All the best,
All the best,
Tuesday’s lecture was entitled ‘Time of the Gypsies: Romani Culture along the Danube.’ Professor Michael Stewart gave an entertaining exegesis of Romani culture and language in the form of a participatory online quiz. Our discussion on anti-Romani prejudice and discrimination continued into our academic tutorial with Sasha.
Two hours of productive group work followed. Amusingly, we had to re-take our group selfie on the grounds that our previous submission was not enough like a boyband’s promotional pic. A new image with our heads pushed sufficiently together has taken its place. Sura and Helen did a sterling job with our poster, and Alfred’s film editing has turned twenty minutes of raw footage into a polished masterpiece. The transitions are particularly refined.
Our final language tutorial with the fantastic Jelena Ćalić was, appropriately for her, focused on Novi Sad’s famous EXIT Festival. We are now equipped with all the necessary lingo to travel to and enjoy a trip to one of Europe’s most famous festivals. We also read out a list of prohibited and accepted items at the festival – generously informing us that we are allowed sunglasses and small umbrellas.
All the best,
Monday morning began on a cheery note with a two hour-long discussion on the Holocaust. Actually, this is a bit unfair – Gwen Jones’ lecture on ‘Jewish Life (and Death) along the Danube’ ranged far beyond the Shoah, touching on rural Jewish life in Romania, urban culture in the coffee-houses of Vienna, and even allowing us to sample some Danubian Jewish music.
Following the customary Prêt-break, we moved into our cluster room on Bedford Way to start editing our poster and film. Sura and Helen made rapid progress with the former, and the poster was nearly complete by the end of the session. Me and Alfred took some time at the start struggling gamely with the Adobe Premiere Pro editing software, but left the session content with the footage we’d spliced together.
Our language session with Jelena was a veritable feast of burek and turška kafe. In addition to giving us an excellent crash-course in ordering food and drink in Serbia, Jelena had been kind enough to make us some cheese burek and Turkish coffee. Whilst she assured us that the burek was very easy to make, it tasted so nice that we almost couldn’t believe her!
The evening’s UN conference was a bonanza of transnational, inter-institutional and local cooperation. A collective intellectual brainstorm on the effective implementation of the 1948 Universal Declaration of Human Rights, it was a unique experience.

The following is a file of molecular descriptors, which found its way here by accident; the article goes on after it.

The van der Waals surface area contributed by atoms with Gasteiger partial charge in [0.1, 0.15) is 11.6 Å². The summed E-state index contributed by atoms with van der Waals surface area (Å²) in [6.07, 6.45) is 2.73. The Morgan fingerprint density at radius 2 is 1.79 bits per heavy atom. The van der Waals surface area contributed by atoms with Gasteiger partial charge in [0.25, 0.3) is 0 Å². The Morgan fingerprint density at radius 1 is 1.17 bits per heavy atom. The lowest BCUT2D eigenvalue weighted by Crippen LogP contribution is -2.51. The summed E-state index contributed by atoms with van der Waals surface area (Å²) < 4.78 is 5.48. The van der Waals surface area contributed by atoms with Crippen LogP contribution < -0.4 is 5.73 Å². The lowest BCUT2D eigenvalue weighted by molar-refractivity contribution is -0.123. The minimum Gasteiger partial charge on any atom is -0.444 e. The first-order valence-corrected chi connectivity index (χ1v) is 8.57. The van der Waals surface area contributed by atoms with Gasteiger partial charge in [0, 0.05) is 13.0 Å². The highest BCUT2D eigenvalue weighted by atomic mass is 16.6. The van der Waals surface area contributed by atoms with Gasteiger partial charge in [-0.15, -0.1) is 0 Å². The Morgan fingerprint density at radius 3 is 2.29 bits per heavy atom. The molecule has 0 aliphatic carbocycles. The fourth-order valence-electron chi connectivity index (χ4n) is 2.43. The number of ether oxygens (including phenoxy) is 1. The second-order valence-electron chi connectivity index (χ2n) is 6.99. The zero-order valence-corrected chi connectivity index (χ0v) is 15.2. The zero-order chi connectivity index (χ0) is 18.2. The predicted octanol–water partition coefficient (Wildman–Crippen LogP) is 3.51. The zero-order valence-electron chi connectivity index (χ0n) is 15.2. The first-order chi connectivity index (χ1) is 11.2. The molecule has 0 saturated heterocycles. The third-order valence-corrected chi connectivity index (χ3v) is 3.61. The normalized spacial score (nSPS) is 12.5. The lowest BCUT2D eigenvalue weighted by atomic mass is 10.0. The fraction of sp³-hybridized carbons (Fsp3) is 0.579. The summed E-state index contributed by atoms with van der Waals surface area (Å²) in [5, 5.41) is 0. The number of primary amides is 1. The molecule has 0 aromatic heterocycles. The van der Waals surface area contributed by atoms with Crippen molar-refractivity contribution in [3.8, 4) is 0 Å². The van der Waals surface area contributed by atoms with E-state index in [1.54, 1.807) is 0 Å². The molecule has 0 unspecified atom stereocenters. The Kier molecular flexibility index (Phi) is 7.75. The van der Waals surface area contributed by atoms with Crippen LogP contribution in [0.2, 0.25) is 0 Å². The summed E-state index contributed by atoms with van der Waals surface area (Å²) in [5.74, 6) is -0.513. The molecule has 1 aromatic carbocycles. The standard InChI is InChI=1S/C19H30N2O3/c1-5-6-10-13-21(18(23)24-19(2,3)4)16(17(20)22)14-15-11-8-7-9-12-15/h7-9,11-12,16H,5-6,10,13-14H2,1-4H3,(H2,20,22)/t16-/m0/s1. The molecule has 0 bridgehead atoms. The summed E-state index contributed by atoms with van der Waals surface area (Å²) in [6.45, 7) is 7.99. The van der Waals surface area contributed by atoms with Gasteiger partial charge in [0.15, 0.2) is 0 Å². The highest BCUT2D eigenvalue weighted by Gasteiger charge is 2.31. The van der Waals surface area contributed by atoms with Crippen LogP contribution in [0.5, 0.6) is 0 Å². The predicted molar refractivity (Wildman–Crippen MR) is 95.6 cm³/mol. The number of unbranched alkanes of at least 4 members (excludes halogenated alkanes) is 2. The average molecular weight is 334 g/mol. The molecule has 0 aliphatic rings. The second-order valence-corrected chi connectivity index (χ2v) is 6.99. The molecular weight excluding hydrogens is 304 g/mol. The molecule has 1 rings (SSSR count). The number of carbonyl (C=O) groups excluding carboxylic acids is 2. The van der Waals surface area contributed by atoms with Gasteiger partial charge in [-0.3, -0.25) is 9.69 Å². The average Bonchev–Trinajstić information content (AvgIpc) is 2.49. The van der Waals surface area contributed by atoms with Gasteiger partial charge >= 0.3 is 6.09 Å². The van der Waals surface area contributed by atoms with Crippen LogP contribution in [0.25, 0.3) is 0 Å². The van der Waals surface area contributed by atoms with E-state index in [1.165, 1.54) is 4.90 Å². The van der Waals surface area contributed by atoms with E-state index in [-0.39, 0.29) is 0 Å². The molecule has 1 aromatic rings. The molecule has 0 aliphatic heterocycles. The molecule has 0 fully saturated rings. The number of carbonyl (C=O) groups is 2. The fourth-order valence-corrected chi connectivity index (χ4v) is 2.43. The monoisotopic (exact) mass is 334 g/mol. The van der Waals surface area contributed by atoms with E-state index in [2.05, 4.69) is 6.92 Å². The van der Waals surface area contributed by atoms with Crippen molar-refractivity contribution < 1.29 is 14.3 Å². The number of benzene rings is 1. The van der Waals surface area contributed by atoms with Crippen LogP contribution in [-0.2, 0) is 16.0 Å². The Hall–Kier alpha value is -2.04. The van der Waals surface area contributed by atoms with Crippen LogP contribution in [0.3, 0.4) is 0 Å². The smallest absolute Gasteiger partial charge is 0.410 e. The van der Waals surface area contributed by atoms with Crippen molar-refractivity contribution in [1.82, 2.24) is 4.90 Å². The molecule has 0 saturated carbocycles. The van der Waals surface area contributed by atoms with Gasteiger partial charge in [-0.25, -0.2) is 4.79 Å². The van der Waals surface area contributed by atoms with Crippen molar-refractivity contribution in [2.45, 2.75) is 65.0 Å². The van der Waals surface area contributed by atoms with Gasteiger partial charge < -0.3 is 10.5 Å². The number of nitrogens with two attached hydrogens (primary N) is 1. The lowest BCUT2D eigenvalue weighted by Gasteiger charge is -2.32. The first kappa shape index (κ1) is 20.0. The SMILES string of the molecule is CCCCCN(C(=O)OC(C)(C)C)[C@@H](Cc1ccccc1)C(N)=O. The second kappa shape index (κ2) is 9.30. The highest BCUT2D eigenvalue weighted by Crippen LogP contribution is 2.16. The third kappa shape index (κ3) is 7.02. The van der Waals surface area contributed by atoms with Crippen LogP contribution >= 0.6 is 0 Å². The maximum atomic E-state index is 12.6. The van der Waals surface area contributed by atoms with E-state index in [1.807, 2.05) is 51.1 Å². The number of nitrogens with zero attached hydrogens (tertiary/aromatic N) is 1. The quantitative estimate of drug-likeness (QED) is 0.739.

All the best,
After the slate-grey gloom that pervaded the first week’s skies, spending Sunday afternoon strolling around South Kensington in the baking sun was a welcome change. Although our appointment with Anja was for 2 pm, in an outbreak of responsibility we decided to meet at South Kensington tube station at the admirably early time of 12:30. We took our time taking background footage of the cityscape, and were able to locate Anja’s small studio above a swish-looking bar with plenty of time to spare.
Anja was extremely friendly and welcoming, with the intensity of her answers leavened by an eager laugh and self-effacing sense of humour. In addition to being a generous host and interviewee she is unquestionably a very fine artist – check her work out here http://anjapredojevic.com/gallery.html.
Friday began with a talk from Wendy Bracewell on ‘The Danube through Travellers’ Eyes’, lucidly discussing the perspectives and writings of travellers across the centuries seeing the region as a gateway from west to east. This was followed by an academic tutorial with Sasha, in which we went on to discuss the impact of globalisation on regional culture. How could a theoretical world government (or ‘global citizenry’…) protect vulnerable cultures and traditions, and how would they choose between cultures without prejudice? A variety of (albeit tentative) solutions were advanced!
After lunch we heard from Edina Csányi, a lawyer working with the European Union, giving an interesting ‘Practitioner’s Perspective’ on the EU’s Danube Strategy. It was very kind of her to come from Luxembourg to speak to us. Jelena (along with her niece and daughters!) then gave us another brilliant language session, intertwining a discussion on the locative case with the natural landscape of the Serbian Danube. The locative case was sonically highlighted by a song from Serbian alternative group Darkwood Dub. I’ll be listening to them again!